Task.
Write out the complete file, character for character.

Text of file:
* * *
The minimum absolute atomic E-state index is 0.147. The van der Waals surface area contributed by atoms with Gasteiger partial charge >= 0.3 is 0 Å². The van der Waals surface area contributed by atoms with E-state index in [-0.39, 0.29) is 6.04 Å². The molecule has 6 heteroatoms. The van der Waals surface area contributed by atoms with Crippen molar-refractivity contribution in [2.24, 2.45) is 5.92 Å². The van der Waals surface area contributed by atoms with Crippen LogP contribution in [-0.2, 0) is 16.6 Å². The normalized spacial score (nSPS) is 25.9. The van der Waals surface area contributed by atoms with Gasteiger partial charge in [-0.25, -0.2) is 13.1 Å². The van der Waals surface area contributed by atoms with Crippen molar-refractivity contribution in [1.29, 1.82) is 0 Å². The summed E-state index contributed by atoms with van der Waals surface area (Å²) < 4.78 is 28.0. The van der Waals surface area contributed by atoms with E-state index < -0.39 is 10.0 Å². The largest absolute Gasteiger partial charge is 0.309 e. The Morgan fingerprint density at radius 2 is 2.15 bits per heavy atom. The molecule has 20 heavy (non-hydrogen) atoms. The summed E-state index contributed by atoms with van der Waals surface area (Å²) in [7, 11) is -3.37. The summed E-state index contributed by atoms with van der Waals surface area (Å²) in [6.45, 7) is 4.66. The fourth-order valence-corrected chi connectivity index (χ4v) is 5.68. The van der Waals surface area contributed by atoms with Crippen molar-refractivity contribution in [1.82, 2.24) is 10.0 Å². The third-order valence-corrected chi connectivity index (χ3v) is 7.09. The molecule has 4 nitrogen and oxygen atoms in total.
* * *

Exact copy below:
The minimum absolute atomic E-state index is 0.147. The van der Waals surface area contributed by atoms with Gasteiger partial charge >= 0.3 is 0 Å². The van der Waals surface area contributed by atoms with E-state index in [-0.39, 0.29) is 6.04 Å². The molecule has 6 heteroatoms. The van der Waals surface area contributed by atoms with Crippen molar-refractivity contribution in [2.24, 2.45) is 5.92 Å². The van der Waals surface area contributed by atoms with Crippen LogP contribution in [-0.2, 0) is 16.6 Å². The normalized spacial score (nSPS) is 25.9. The van der Waals surface area contributed by atoms with Gasteiger partial charge in [-0.25, -0.2) is 13.1 Å². The van der Waals surface area contributed by atoms with Crippen molar-refractivity contribution in [1.29, 1.82) is 0 Å². The summed E-state index contributed by atoms with van der Waals surface area (Å²) < 4.78 is 28.0. The van der Waals surface area contributed by atoms with E-state index < -0.39 is 10.0 Å². The largest absolute Gasteiger partial charge is 0.309 e. The Morgan fingerprint density at radius 2 is 2.15 bits per heavy atom. The molecule has 20 heavy (non-hydrogen) atoms. The summed E-state index contributed by atoms with van der Waals surface area (Å²) in [7, 11) is -3.37. The summed E-state index contributed by atoms with van der Waals surface area (Å²) in [6.45, 7) is 4.66. The fourth-order valence-corrected chi connectivity index (χ4v) is 5.68. The van der Waals surface area contributed by atoms with Crippen molar-refractivity contribution in [1.82, 2.24) is 10.0 Å². The third-order valence-corrected chi connectivity index (χ3v) is 7.09. The molecule has 4 nitrogen and oxygen atoms in total.